'Ender's Game' author Orson Scott Card announces new 'Ender' books

“Ender’s Game” author Orson Scott Card says the new books in the series will be aimed at young adults.

Richard Foreman/Summit Entertainment/AP
'Ender's Game' stars Asa Butterfield (l.) and Harrison Ford (r.).

“Ender’s Game” author Orson Scott Card recently announced he would be penning more books set in the “Ender” universe.

The film version of Card’s novel “Ender’s Game,” the first book of the series, was released on Nov. 1.

Card announced the new books during a video interview at Southern Virginia University, where he is a professor.

“The other thing that I think nobody knows.… this is my first public announcement of it, is a new set of sequels to ‘Ender’s Game,’” Card said during the video. “It's for a YA audience. It’s about what happens to Battle School after the International Fleet loses its purpose of war. It becomes what is called Fleet School and it prepares kids to be commanders, explorers, in the colonies that are going to be forming.”

There are already multiple books which take place in the world of Ender Wiggin, the main character of the novel “Ender’s Game,” which was first released in 1985. Multiple books and short stories have focused on Ender and those living in his world, and the first two books in a planned prequel trilogy, titled “Earth Unaware” and “Earth Afire,” were written by Card and author Aaron Johnston and were released in 2012 and this past June, respectively. The final book in the trilogy is planned to be released in 2014.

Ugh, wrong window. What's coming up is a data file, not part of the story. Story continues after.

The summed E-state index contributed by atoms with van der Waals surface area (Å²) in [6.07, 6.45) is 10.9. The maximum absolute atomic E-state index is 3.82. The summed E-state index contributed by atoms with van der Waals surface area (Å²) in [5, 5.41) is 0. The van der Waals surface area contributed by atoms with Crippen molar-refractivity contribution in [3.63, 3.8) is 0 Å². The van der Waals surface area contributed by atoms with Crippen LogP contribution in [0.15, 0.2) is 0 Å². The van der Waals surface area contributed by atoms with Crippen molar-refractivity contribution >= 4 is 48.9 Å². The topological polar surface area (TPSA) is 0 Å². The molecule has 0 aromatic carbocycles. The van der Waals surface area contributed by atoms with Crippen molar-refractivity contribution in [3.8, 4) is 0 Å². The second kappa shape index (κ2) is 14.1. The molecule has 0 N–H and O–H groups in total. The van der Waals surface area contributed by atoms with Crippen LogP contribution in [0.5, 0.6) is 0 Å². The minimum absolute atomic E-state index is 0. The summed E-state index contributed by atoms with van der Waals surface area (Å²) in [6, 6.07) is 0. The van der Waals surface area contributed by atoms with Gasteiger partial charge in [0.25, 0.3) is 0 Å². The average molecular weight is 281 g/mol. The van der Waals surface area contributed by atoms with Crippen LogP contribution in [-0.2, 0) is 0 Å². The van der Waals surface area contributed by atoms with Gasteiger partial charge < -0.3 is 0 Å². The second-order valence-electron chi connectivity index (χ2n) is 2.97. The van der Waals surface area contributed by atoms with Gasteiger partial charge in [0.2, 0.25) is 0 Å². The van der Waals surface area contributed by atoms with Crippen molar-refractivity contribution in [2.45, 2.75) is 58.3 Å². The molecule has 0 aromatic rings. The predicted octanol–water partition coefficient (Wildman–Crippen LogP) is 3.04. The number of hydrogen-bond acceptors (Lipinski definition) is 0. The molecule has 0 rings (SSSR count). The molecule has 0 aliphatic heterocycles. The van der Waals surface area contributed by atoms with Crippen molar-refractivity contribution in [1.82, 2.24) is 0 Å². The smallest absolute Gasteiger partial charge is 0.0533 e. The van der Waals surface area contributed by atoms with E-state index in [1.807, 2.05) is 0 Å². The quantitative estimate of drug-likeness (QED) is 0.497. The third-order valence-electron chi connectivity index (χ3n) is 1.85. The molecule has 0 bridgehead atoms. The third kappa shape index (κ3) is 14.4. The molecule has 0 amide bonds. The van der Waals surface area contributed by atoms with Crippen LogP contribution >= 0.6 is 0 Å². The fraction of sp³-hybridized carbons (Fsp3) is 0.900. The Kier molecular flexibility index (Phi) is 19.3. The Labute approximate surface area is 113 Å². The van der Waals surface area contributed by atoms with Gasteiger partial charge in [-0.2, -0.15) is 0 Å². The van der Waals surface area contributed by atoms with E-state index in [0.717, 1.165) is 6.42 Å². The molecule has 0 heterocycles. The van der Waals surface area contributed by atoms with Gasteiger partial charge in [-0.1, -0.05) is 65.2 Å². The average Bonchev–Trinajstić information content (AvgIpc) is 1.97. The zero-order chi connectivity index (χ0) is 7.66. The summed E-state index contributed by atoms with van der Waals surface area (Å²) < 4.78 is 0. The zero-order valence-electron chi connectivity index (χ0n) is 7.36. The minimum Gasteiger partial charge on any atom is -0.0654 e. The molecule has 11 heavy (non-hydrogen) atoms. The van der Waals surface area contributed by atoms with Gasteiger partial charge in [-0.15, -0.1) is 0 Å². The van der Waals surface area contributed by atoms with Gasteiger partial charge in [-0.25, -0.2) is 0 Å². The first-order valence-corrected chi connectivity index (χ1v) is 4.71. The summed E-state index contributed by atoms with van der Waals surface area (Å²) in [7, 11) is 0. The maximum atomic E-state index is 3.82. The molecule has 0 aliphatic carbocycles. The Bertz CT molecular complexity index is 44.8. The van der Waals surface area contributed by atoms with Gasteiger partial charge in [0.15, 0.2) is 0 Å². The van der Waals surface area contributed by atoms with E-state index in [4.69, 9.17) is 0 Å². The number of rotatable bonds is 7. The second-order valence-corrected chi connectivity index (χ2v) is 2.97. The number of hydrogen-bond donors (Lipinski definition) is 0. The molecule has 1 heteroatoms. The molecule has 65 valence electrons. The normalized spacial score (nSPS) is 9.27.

In the video interview, Card did not offer a prospective release date for his new series. 

The film adaptation of “Ender's Game” topped the box office last weekend but has received mixed reviews, currently holding a score of 51 out of 100 on the review aggregating site Metacritic.

You've read  of  free articles. Subscribe to continue.
Real news can be honest, hopeful, credible, constructive.
What is the Monitor difference? Tackling the tough headlines – with humanity. Listening to sources – with respect. Seeing the story that others are missing by reporting what so often gets overlooked: the values that connect us. That’s Monitor reporting – news that changes how you see the world.

Dear Reader,

About a year ago, I happened upon this statement about the Monitor in the Harvard Business Review – under the charming heading of “do things that don’t interest you”:

“Many things that end up” being meaningful, writes social scientist Joseph Grenny, “have come from conference workshops, articles, or online videos that began as a chore and ended with an insight. My work in Kenya, for example, was heavily influenced by a Christian Science Monitor article I had forced myself to read 10 years earlier. Sometimes, we call things ‘boring’ simply because they lie outside the box we are currently in.”

If you were to come up with a punchline to a joke about the Monitor, that would probably be it. We’re seen as being global, fair, insightful, and perhaps a bit too earnest. We’re the bran muffin of journalism.

But you know what? We change lives. And I’m going to argue that we change lives precisely because we force open that too-small box that most human beings think they live in.

The Monitor is a peculiar little publication that’s hard for the world to figure out. We’re run by a church, but we’re not only for church members and we’re not about converting people. We’re known as being fair even as the world becomes as polarized as at any time since the newspaper’s founding in 1908.

We have a mission beyond circulation, we want to bridge divides. We’re about kicking down the door of thought everywhere and saying, “You are bigger and more capable than you realize. And we can prove it.”

If you’re looking for bran muffin journalism, you can subscribe to the Monitor for $15. You’ll get the Monitor Weekly magazine, the Monitor Daily email, and unlimited access to CSMonitor.com.

QR Code to 'Ender's Game' author Orson Scott Card announces new 'Ender' books
Read this article in
QR Code to Subscription page
Start your subscription today